U.S. Military Presence in Okinawa and the Futenma Base Controversy [August 14, 2014] [open pdf - 654KB]
"In 2006, as part of a broad realignment of U.S. basing in Japan, the United States and Japan agreed to relocate Marine Corps Air Station (MCAS) Futenma to a less-congested area on Okinawa and then redeploy 8,000 marines to U.S. bases in Guam. The arrangement was designed to reduce the local community's burden of hosting a loud air base that has generated safety concerns and, eventually, to return control of the Futenma land to local authorities as a way to boost economic development in the area. The controversy surrounding relocation of MCAS Futenma has overshadowed progress in other elements of the realignment of U.S. Forces Japan. Facing delays in relocating the Futenma base, in 2012 the United States and Japan agreed to 'delink' the replacement facility with the transfer of marines to Guam. The current plan is to relocate 9,000 marines (and their dependents) from Okinawa, deploying 5,000 to Guam, 2,500 to Australia on a rotational basis, and 1,500 to Hawaii as soon as the receiving facilities are ready. [...] A U.S.-Japan joint planning document in April 2013 indicated that the new base at Henoko would be completed no earlier than 2022. Despite this progress, many challenges remain to implementation. Most Okinawans oppose the construction of a new U.S. base for a mix of political, environmental, and quality-of-life reasons. Okinawan anti-base civic groups may take extreme measures to prevent construction of the facility at Henoko. Any heavy-handed actions by Tokyo or Washington could lead to stridently anti-base politicians making gains in Okinawa, particularly in the gubernatorial election scheduled for November 2014. Meanwhile, the Futenma base remains in operation, raising fears that an accident might further inflame Okinawan opposition."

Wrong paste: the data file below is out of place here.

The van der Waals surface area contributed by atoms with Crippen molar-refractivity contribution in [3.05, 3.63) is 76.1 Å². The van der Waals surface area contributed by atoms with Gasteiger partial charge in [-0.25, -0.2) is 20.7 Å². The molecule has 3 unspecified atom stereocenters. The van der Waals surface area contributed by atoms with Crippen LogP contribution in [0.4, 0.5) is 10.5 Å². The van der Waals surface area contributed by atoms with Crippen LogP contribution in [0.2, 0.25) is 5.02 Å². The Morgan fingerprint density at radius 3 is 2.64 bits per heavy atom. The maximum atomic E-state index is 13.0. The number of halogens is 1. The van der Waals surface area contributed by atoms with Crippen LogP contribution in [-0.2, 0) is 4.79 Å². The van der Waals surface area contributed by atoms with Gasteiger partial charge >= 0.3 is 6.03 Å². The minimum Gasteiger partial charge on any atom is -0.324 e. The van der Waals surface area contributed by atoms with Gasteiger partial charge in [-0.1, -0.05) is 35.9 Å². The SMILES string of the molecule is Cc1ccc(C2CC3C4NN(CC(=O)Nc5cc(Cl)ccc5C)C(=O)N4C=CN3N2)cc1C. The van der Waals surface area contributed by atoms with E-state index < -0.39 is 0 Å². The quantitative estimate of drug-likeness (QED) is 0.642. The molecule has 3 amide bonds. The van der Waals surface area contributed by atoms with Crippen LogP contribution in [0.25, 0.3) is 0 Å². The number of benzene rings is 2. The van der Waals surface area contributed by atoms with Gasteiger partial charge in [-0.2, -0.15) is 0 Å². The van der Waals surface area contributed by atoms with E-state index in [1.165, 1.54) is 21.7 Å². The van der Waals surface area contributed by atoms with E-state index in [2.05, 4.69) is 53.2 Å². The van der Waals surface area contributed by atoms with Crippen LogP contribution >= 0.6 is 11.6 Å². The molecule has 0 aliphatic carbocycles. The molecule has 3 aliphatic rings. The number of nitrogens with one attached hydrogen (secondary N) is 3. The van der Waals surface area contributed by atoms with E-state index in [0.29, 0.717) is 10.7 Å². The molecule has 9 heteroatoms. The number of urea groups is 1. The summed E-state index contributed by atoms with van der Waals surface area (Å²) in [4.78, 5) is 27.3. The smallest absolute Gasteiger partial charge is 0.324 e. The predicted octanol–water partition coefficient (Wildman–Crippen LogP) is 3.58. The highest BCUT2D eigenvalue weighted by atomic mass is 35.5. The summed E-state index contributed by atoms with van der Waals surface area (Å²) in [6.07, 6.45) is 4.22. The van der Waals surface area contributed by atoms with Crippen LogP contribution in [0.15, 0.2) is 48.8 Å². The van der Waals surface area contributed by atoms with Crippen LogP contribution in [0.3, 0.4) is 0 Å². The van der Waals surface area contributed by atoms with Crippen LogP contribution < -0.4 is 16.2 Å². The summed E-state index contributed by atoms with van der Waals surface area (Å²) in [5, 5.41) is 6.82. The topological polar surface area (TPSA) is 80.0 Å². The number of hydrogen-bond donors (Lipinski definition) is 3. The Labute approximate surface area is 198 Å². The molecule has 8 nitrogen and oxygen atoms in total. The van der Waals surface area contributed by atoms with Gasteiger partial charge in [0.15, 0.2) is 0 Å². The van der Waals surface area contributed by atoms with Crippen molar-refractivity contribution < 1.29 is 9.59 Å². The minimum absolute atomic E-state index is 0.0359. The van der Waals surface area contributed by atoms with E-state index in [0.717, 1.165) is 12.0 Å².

CRS Report for Congress, R42645